Quant Network’s Overledger: Part Four — Features Overledger provides to MAPPs

What is a DAPP?

As discussed in Part one, an DApp generally consists of a few components:

What is a MAPP?

A Mapp consists of the following components:

Treaty Contracts

A problem the team identified early on was the limitation of smart contracts to be recognised on multiple blockchains. If a smart contract is executed on Ethereum, why can’t the Hyperledger blockchain see that the contract is in place or has executed? Also why can’t the smart contract include code executed on other blockchains as part of its steps?

What this was showing was our Treaty Contract operational. Ethereum smart contract listening to events on Ripple!!!! As permission less systems, then moving it not only to Hyperledger as a permissions system of record, but also decoding it and displaying a Google map to show the route.

Running smart contracts on platforms like Ethereum are slow though (it has to run the smart contract in an EVM on every node on the network (at one point Ethereum had 25,000 nodes). Ethereum also uses its own programming language Solidity to create the smart contracts, as do many others — Digital Assets DAML, Michelson for Tezos, K Framework for Cardano etc etc. As these are new, finding developers can be extremely difficult. Likewise, if you want to migrate from one blockchain to another, you are going to have to completely rewrite your smart contracts in the new blockchain’s programming language.

Giving the Developer Choice and Flexibility

Each Blockchain has their own Strengths and Weaknesses and different capabilities, whether that be transactions per second, features, privacy, security, smart contracts, payments etc. An application can consist of many components which Developers of DAPPS have to choose which one chain offers the best features to cover all of the required components, resulting in tradeoffs. What a MAPP allows the Developer to do is to select the best Blockchain for each specific component rather and link them together. So, for example, part of the application that handles storage of sensitive data could utilise a permissioned blockchain (or multiple), components that handle payments could utilise Ripple or Stellar, components that utilise IOT could use IOTA etc. Resulting in the developer not having to make compromises by choosing just one chain to handle all but being able to achieve its true potential.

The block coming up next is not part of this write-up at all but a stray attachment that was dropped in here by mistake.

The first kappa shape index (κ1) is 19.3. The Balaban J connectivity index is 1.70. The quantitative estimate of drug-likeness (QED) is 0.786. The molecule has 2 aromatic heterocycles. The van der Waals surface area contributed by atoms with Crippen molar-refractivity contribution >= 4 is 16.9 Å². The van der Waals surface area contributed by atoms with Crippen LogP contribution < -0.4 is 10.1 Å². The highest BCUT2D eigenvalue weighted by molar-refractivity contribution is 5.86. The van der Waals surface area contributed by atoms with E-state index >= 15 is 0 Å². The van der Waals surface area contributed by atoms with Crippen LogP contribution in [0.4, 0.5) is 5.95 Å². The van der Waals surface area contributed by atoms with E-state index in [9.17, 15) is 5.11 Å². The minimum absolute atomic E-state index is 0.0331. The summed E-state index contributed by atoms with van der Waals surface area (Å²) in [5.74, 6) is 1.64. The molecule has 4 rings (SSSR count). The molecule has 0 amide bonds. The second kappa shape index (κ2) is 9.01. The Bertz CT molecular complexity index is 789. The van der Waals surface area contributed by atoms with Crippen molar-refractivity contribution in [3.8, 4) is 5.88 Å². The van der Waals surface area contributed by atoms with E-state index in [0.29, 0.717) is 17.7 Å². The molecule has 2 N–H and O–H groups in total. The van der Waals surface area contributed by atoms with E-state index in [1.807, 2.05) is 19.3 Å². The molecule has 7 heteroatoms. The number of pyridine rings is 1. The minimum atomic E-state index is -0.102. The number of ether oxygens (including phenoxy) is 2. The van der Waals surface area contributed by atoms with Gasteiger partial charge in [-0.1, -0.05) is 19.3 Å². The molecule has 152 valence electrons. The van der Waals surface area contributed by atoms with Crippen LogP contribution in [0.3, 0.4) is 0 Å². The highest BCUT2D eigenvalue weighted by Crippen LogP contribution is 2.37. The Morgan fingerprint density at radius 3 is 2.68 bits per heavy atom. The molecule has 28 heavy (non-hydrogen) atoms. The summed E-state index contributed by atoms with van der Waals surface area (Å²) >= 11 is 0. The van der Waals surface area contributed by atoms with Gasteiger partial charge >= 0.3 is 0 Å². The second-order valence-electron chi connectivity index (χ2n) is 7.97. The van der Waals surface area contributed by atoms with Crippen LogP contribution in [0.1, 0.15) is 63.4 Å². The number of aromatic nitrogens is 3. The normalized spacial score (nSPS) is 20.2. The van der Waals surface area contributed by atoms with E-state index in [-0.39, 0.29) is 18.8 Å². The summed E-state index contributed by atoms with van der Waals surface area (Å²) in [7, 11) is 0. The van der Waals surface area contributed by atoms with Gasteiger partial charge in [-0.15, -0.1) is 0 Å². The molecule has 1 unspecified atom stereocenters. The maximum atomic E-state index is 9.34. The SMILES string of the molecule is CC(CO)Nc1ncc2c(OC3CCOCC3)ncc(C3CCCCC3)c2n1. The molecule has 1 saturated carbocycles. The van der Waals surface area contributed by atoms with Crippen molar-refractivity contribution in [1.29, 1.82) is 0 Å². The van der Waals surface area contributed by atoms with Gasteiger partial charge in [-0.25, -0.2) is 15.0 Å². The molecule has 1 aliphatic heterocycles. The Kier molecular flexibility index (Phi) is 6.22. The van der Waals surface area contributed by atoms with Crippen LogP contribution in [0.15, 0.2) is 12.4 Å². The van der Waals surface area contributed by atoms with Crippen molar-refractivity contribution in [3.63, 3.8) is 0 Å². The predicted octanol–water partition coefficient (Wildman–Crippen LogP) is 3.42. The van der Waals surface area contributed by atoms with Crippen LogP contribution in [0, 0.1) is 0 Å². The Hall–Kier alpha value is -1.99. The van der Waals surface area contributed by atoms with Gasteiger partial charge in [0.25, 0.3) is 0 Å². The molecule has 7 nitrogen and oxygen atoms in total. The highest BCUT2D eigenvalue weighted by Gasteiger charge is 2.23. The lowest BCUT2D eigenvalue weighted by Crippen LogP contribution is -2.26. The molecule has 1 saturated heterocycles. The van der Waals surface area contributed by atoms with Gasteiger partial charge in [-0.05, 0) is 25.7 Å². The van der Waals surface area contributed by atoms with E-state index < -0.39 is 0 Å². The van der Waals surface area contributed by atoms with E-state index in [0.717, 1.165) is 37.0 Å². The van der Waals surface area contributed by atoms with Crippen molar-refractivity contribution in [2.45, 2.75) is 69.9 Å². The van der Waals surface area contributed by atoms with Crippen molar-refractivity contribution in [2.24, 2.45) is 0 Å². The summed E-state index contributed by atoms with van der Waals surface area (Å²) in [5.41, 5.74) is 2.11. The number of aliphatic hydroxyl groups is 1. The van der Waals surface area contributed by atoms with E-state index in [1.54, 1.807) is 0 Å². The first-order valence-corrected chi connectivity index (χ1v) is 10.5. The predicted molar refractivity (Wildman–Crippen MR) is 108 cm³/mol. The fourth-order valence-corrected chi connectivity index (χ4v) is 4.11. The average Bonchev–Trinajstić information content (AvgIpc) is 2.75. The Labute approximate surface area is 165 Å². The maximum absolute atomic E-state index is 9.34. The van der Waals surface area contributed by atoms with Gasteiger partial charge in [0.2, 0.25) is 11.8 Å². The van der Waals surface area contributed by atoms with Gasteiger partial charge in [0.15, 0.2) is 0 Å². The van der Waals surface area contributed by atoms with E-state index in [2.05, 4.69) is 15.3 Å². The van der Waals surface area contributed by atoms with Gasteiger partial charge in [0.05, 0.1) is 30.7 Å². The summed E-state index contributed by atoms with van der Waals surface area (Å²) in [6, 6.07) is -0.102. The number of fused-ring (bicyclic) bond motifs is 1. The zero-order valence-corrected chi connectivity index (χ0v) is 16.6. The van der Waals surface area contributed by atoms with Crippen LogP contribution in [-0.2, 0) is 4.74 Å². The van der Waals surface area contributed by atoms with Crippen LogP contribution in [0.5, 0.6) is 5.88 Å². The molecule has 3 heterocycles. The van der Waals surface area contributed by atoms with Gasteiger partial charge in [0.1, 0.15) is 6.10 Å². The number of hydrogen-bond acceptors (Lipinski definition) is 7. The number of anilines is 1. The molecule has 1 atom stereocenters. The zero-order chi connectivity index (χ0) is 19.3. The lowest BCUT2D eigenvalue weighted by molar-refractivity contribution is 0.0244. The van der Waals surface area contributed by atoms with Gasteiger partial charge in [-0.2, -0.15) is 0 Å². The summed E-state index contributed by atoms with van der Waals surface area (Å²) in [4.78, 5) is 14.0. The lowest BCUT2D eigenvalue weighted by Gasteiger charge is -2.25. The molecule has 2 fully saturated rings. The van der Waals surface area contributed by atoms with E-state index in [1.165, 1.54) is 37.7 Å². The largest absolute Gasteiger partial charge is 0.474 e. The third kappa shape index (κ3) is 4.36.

Internet of Trust

Quant IP

Quant Network are also developing the ability to allow Developers to build MAPPs that integrate directly with the internet as well as blockchain Data. They will enable this via creating a new IP address for Blockchains which they are calling Quant IP which will enable traffic to be routed from an IP connection from the Internet through Overledger to the Blockchains.

Using Overledger, with a single transaction we have written the INATBA hash on to Ethereum, Ripple and Bitcoin.

Launched with a ceremonial digital signing at the European Commission headquarters, INATBA will promote the use of blockchain technology by developing a predictable, transparent and trust-based global framework.

Quant Cyber

Given the teams extremely strong Cybersecurity background, they will also be releasing a number of MAPPS as part of Quant Cyber. The first of these will be GoVerify mentioned in Part Three which protects people from impersonation and deception fraud. In addition they are also planning to offer solutions for Identity as a Service, Firewalls, Deep Packet Inspection (DPI) and Intrusion Prevention Systems (IPS) giving additional security controls to use with Blockchains which don’t exist today.

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